Conceived as a way to allow neighborhood groups to celebrate their unique histories and as a tool to address current-day concerns, the Precious Places video documentaries explore the rich stories of our communities, the memories, and stories held in public spaces and community landmarks. They record community histories and help define where we live at a time when so many of the city's memories are undergoing so much change (Precious Places description from Scribe.Org 2020).
The Precious Places Community History Project is funded by The Independence Public Media Foundation, Comcast NBCUniversal Foundation, Dolfinger-McMahon Foundation, and The Alston Beech Foundation.
SCHEDULE OF SUMMER 2020 SCREENINGS
"People may move, but they don't leave Norris."
Join us this week in watching We One, the Love and Life of Norris Homes by members of the Norris Homes community. It documents the history of a North Philadelphia public housing community affected by federal policy and is told from the perspective of former residents who lived at Norris going back to its earliest days in the 1950’s. The film will be available for the next seven days, until Monday the 27th of April.
We are excited to bring you an aural experience during this time of quarantine and isolation: an online audio exhibit from student-creators in 2019 CEE Fellow Ernst Karel's course "Audio Ethnography". Ernst Karel designed the course as an opportunity to open up the question: what might constitute 'audio documentary' or 'ethnographic audio'? Student audio ethnographies from the course, which covered historic sites in and around Philadelphia as well as contemporary social movements in Hong Kong, were originally presented as part of a CEE live listening event on December 9, 2019, held at the Penn Museum in the Rainey Auditorium.
This digital exhibit reprises the live listening event. Experiments in Audio Ethnography features the work of six student-creators in the course: Florence Madenga, Austin Fisher, Armaghan Fakhraeirad, Juliet Glazer, Jacob Nussbaum, and Pablo Aguilera del Castillo.
A conversation about everything between
CEE Fellows Emily Carris and Wayne Modest
Since we were unable to converse publicly at SSMF this spring, we convened online to hear from our Spring 2020 CEE Fellows on the topics of love, joy, laughter, being black today, materiality, and the urgencies of our contemporary condition...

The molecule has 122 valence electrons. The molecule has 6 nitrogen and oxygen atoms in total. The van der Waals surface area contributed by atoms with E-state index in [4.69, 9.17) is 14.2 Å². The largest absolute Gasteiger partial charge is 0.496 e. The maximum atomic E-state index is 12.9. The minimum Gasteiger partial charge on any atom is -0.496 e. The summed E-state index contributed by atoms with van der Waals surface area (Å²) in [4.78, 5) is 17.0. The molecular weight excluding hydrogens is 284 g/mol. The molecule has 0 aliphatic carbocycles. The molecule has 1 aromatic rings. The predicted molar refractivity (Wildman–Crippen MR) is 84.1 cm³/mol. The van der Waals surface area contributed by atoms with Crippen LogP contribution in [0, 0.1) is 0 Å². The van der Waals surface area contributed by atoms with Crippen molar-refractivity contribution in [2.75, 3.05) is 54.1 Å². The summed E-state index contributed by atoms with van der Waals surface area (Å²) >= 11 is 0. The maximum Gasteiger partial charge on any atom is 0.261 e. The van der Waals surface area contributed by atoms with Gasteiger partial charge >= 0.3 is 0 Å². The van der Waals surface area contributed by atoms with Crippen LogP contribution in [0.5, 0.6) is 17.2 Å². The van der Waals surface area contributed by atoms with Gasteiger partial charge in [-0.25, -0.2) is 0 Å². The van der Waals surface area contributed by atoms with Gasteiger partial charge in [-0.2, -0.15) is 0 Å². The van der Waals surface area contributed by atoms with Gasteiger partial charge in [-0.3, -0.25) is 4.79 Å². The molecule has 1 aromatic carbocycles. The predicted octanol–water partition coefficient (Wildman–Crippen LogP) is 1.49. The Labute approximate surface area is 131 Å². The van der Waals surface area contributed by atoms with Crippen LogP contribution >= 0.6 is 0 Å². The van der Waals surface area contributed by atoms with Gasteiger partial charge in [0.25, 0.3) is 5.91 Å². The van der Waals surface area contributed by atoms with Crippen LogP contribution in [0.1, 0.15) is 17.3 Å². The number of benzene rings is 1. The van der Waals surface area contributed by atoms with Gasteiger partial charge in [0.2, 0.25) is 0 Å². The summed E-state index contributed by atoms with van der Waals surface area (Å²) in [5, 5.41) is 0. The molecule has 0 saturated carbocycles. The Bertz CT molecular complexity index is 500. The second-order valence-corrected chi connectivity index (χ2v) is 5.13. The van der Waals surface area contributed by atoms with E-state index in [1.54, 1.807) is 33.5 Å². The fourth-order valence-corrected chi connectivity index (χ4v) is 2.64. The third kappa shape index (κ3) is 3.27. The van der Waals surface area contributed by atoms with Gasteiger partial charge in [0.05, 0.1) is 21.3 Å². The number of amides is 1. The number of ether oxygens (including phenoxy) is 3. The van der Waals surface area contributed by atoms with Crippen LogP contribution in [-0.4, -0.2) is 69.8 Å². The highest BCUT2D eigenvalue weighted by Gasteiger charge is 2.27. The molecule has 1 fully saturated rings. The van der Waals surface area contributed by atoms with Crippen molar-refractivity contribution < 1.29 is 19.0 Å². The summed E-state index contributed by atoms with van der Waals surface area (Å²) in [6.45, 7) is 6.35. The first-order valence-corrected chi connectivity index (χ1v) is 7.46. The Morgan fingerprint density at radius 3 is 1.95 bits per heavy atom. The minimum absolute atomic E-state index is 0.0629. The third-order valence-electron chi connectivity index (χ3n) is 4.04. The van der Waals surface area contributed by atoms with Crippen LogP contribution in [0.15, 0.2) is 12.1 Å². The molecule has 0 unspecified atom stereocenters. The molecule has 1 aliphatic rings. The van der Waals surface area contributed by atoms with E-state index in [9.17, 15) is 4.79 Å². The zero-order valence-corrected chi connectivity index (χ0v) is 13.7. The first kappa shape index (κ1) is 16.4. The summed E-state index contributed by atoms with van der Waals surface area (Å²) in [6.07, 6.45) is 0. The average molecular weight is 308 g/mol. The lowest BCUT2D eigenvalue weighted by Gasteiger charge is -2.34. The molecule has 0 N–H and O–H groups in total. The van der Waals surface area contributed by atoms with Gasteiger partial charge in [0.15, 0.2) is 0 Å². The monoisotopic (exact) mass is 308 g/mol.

Arielle’s work and writing on Black political performance has been published in the anthology Revolutionary Mothering: Love on the Frontlines, ARTS.BLACK and Public Art Dialogue and others. Arielle was a 2017-2018 Diversity and Leadership Fellow with Alliance of Artists Communities, a 2019 Monument Lab National Fellow, and she serves as a cultural planning consultant for the Penn and Slavery Project at the University of Pennsylvania. Recent dramaturgical credits include Grounds That Shout! And Others Merely Shaking (Fist and Heel Performance Group, Partners for Sacred Places and Philadelphia Contemporary) 2019 and SaltPepperKetchup (InterACT Theatre) 2018.
The Documentaries & the Law lecture series on Media and the First Amendment, sponsored by Stephanie Abrutyn L’91, will consider the impact of the first amendment in documentaries and modern media.
This year’s lecture will be a Dialogue On Demagoguery and Free Speech between Professor Patricia Roberts-Miller, Professor and Director of the University Writing Center, Department of Rhetoric, The University of Texas at Austin and Professor Seth Kreimer, Kenneth W. Gemmill Professor of Law, University of Pennsylvania Carey Law School.
Demagoguery has been a frequent topic of American documentary films. Demagoguery is also seen as posing a threat to news media around the world today. But what precisely is “demagoguery”? Where does the power of its appeal of populism and irrational prejudice come from?
American demagoguery has a “peculiar” relationship to the First Amendment. Freedom of speech allows demagoguery to develop, yet free speech is generally among its targets. Nonetheless, a democratic society that pursues a political praxis of robust debate and disagreement is best able to fend off and recover from demagoguery’s polarization and factionalism. Can we trust the First Amendment to right the ship of state if it is overtaken by demagoguery and bring about a return to democratic deliberation?